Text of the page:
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Title: Factor XIIIA genotypes to outcome in epithelial ovarian cancer
Author: Hutchinson, Kathryn Tierney
ISNI:       0000 0004 8506 1362
Awarding Body: University of Leeds
Current Institution: University of Leeds
Date of Award: 2019
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Epithelial ovarian cancer (EOC) is often diagnosed at the more aggressive stages of disease and its heterogeneity makes treatment challenging. Factor XIIIA (FXIIIA) is a transglutaminase which crosslinks fibrin to form stable blood clots, as well as having other roles in inflammation and angiogenesis. FXIIIA plasma levels, activity and protein expression have been linked to cancer, including a brief study in ovarian cancer (OC). The gene for FXIIIA, F13A1, is highly polymorphic with several single nucleotide polymorphisms (SNPs) linked to thrombotic disease and cancers. In this PhD project, F13A1 SNPs 1951G > A and 1954G > C were associated with OC overall survival detriment and benefit, respectively. This was maintained in long-term survival ( > 20 year, n=252). F13A1 SNPs were further investigated for associations with range of survival intervals in a cohort of newly diagnosed patients (ICON7 translational cohort, n=448). The SNP 103G > T (Val34Leu), which has been linked to faster activation of the transglutaminase, and has been linked to cancer risk and thrombotic disease, was associated with survival in EOC. Heterozygotes for this SNP in particular benefited for survival post-progression and overall survival. Expression of FXIIIA protein was explored for the first time in OC tissues and was present in OC stroma, with evidence of poor prognosis with positive stroma staining. However, 34Leu carriers survived longer than wildtype patients when stroma staining was present. As FXIIIA is involved in angiogenesis, when 34Leu protein variants were used in angiogenesis assays, the presence of active Leu variants produced smaller angiogenic networks at a slower rate than wildtype protein, and evidence of a reduction in migratory signalling was seen. The benefit to survival for 34Leu carrying patients is hypothesised to be due to less successful blood vessel recruitment which results in smaller tumours which are easier to treat, posing a potentially exciting future for this protein in EOC.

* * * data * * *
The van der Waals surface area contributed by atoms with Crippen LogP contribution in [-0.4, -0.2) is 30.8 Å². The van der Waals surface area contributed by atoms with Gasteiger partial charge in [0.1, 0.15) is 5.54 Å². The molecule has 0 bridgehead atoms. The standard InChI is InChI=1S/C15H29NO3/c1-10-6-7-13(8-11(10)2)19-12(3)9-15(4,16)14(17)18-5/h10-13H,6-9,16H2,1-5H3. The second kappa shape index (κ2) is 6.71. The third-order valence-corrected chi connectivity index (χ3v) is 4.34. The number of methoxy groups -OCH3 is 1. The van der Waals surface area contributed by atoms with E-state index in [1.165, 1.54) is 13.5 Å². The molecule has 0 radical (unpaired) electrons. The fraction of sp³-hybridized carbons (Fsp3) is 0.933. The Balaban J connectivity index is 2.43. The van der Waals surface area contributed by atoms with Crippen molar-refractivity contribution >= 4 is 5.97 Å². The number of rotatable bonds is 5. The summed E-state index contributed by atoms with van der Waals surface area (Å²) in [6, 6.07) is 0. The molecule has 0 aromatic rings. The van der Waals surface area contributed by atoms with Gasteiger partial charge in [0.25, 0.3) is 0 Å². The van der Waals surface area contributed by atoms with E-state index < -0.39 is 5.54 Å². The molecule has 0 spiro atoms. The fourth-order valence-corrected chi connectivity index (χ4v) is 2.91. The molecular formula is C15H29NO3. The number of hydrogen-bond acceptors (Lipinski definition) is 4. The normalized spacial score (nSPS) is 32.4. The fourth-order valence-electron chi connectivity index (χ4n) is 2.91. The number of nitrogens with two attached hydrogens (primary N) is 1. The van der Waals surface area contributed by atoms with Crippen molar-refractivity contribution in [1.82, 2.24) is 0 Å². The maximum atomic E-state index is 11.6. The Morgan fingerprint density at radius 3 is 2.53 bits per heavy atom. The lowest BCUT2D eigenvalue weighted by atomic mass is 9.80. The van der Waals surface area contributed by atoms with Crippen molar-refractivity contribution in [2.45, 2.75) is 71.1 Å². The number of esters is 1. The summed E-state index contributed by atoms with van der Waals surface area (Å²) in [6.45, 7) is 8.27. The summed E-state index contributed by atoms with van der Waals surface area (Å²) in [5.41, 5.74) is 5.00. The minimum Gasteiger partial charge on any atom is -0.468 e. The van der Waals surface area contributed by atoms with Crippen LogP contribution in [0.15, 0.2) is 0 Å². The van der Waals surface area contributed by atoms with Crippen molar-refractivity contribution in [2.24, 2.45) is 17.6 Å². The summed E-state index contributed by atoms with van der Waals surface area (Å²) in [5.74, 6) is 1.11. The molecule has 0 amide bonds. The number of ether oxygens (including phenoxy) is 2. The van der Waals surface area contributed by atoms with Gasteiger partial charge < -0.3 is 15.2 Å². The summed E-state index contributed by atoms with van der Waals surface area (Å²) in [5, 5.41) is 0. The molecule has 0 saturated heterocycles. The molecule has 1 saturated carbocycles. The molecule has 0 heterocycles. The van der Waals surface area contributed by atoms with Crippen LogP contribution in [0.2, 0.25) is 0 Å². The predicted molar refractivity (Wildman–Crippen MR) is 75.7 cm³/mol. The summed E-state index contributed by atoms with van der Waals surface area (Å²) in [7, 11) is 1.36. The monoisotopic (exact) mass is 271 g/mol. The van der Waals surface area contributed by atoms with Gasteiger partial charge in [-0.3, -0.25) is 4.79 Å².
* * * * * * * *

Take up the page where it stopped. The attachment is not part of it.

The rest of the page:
Supervisor: Anwar, Rashida ; Perren, Timothy J. ; Markham, Alexander Sponsor: Not available
Qualification Name: Thesis (Ph.D.) Qualification Level: Doctoral
EThOS ID:  DOI: Not available